The derailment aspect is roughly similar to the rationalization given after the police murder of Michael Brown, said rationalization being “but he stole a cigar!” The rationalization does not prove anything, but its role, like all other rationalizations, is to suppress doubt, not proving anything.

So why are these rationalizations so convincing? For no other reason than the conclusion being something people want to justify, and the premise being credible. That’s pretty much it.

This pattern appears in all other forms of prejudice, including racism and sexism, whose rationalizations start from observable cultural/physical differences and derail into hierarchical mass coercion. The fact that people have different cultures or different genitals does not entail differences in mental abilities or preferences, and differences in mental abilities or preferences would not justify the hierarchies of gender or race that we know today, or any hierarchy of gender or race. But people assume that the cultural/physical differences do validate the hierarchies because it’s a convenient excuse to keep believing in those hierarchies.

The second premise is that children are dependent on adults for their survival, which again is true. From this we deduce that children are inferior. But many sick or injured people are also dependent on adults to survive, and we don’t consider them inferior for it. We treat them like adults because they are adults (and therefore inherently superior), and do not claim that we can coerce them to live the way we think is best for them. So again the argument does not follow.

Someone might object that a sick adult’s dependence is temporary, unlike children who will remain dependent for a long time. But duration doesn’t have anything to do with it: we don’t treat people with chronic illnesses as inferior to those with broken bones, no matter how dependent either type of person might be at the time.

The end of this rationalization is a derailment similar to the previous one. Even if we assume that children are inferior because they cannot survive by themselves, well, so can’t most people. Why does that imply a need to control anyone’s life? Children are owed the support and affection they need to survive and flourish, but one does not need to control children to provide either of these things. What is needed is understanding, compassion, and expertise, and none of these things are harmonious with owning a human being.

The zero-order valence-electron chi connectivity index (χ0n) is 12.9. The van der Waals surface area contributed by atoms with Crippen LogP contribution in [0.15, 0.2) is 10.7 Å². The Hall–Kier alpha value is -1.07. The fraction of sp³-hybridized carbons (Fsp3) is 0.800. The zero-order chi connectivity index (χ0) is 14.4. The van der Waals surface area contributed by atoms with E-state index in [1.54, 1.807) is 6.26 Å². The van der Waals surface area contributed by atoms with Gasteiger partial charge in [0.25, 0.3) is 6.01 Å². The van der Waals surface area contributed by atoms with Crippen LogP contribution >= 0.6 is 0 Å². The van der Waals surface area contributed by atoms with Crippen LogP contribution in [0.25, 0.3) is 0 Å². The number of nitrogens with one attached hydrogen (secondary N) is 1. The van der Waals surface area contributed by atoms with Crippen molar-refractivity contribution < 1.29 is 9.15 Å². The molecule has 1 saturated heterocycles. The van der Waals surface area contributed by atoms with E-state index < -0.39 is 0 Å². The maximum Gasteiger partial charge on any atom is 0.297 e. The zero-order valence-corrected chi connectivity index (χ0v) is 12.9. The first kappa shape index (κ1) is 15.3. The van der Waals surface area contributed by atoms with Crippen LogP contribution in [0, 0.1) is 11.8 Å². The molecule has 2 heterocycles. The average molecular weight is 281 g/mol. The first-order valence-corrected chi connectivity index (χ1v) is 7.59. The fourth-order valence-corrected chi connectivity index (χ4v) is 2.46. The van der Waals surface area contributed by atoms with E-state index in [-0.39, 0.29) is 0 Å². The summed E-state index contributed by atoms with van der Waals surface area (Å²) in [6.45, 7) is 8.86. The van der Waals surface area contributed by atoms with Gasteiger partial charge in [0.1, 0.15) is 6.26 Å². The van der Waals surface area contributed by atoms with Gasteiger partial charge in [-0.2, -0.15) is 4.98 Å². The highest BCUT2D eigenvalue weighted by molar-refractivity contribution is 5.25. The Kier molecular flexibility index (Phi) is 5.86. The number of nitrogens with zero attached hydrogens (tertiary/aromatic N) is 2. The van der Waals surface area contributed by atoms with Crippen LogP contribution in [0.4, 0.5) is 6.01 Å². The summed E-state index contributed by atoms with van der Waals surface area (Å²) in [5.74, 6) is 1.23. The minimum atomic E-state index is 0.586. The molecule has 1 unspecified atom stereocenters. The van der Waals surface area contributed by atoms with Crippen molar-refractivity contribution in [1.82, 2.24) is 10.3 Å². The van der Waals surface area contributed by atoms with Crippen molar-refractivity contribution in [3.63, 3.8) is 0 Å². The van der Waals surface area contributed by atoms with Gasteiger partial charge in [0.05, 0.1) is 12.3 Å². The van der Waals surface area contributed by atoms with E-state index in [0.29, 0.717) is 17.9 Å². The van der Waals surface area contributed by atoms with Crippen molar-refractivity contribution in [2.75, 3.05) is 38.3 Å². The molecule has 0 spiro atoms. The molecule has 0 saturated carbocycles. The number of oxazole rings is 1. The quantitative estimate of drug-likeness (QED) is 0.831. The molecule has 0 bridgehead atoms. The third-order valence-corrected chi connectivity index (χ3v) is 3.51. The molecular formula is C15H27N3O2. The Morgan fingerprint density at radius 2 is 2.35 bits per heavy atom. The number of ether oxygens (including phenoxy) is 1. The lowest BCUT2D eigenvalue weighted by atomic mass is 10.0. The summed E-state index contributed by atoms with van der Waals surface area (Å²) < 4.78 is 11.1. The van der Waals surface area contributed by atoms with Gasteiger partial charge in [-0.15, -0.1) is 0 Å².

The third premise is just wrong. Studies have shown that children develop critical thinking at a very young age. Furthermore, we know that there are plenty of adults who are far more gullible than your average child. Gullibility is an issue of attitude towards claims, not of age.

But what we have is a situation where children are not only uninformed but where the adults around them often deliberately withdraw information from them (although the Internet fortunately hinders this censorship). Most importantly, we have a situation where children are trapped into belief because their parents control their livelihood and refusing to believe would bring parental disapproval upon them, which is very painful both mentally and, in many cases, physically.

So calling children gullible is offensive because this is an attempt to portray their victimization as natural.

And even if children were somehow born gullible, how would that justify the current system? For most people, their parents weren’t the smartest or most informed people in their lives. If we actually needed parenting because children need to be taught correctly, then only those most qualified to raise children would be parents. This is obviously not the situation we’re in.

These rationalizations share one thing in common: they are perfect alibis for child abuse. Children’s supposed stupidity and gullibility are used to obscure the reality of abuse. Children’s dependency is used to coerce them into accepting abuse. And of course children’s physical disadvantage makes abuse much easier for grown adults. Their role, in all cases, is to say: you shouldn’t be on the side of the child because the child doesn’t deserve credibility or consideration, and children are not worth defending.

Children are not only abused by their caretakers, but they are abused by scam artists who seek to use them to lash out against others. Repressed memory therapy peddled by quack psychologists (about as scientific as “facilitated communication”) and satanic conspiracies pushed by cops and judges are the two main culprits here. Not only does this hurt children and their innocent families, but the quackery, when exposed, also casts profound doubt on actual testimonies from children.

There is a fourth rationalization that I haven’t really discussed so far because it’s so trite and besides the point of this blog, which is the whole Christian belief of “it’s God’s will/God’s plan for humans.” Of course “God’s plan” is highly mutable and changes depending on the values of whoever claims to know it. To some, “God’s plan” does not discriminate based on gender, and for others, “God’s plan” means the systematic exploitation of women’s labor and health.